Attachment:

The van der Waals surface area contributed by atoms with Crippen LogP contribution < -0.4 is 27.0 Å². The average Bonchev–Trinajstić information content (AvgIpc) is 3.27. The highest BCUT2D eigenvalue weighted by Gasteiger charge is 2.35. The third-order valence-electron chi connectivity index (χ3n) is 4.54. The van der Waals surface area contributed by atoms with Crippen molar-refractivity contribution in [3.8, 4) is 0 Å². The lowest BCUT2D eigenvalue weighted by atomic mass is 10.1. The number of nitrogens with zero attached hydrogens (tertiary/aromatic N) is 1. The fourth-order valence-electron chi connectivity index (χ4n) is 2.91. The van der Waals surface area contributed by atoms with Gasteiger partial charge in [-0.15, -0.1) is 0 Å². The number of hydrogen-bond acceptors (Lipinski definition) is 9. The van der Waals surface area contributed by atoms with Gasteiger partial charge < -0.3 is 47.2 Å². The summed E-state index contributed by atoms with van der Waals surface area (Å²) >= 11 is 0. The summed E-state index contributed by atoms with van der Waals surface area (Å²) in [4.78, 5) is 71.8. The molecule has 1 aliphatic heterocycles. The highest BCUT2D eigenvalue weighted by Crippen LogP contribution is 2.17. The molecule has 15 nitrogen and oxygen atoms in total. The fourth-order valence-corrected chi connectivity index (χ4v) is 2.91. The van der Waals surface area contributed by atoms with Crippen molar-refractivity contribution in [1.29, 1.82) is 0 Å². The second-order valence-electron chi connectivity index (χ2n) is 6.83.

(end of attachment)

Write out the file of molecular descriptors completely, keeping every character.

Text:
The van der Waals surface area contributed by atoms with Crippen LogP contribution < -0.4 is 27.0 Å². The average Bonchev–Trinajstić information content (AvgIpc) is 3.27. The highest BCUT2D eigenvalue weighted by Gasteiger charge is 2.35. The third-order valence-electron chi connectivity index (χ3n) is 4.54. The van der Waals surface area contributed by atoms with Crippen molar-refractivity contribution in [3.8, 4) is 0 Å². The lowest BCUT2D eigenvalue weighted by atomic mass is 10.1. The number of nitrogens with zero attached hydrogens (tertiary/aromatic N) is 1. The fourth-order valence-electron chi connectivity index (χ4n) is 2.91. The van der Waals surface area contributed by atoms with Gasteiger partial charge in [-0.15, -0.1) is 0 Å². The number of hydrogen-bond acceptors (Lipinski definition) is 9. The van der Waals surface area contributed by atoms with Gasteiger partial charge < -0.3 is 47.2 Å². The summed E-state index contributed by atoms with van der Waals surface area (Å²) >= 11 is 0. The summed E-state index contributed by atoms with van der Waals surface area (Å²) in [4.78, 5) is 71.8. The molecule has 1 aliphatic heterocycles. The highest BCUT2D eigenvalue weighted by Crippen LogP contribution is 2.17. The molecule has 15 nitrogen and oxygen atoms in total. The fourth-order valence-corrected chi connectivity index (χ4v) is 2.91. The van der Waals surface area contributed by atoms with Crippen molar-refractivity contribution in [1.29, 1.82) is 0 Å². The second-order valence-electron chi connectivity index (χ2n) is 6.83.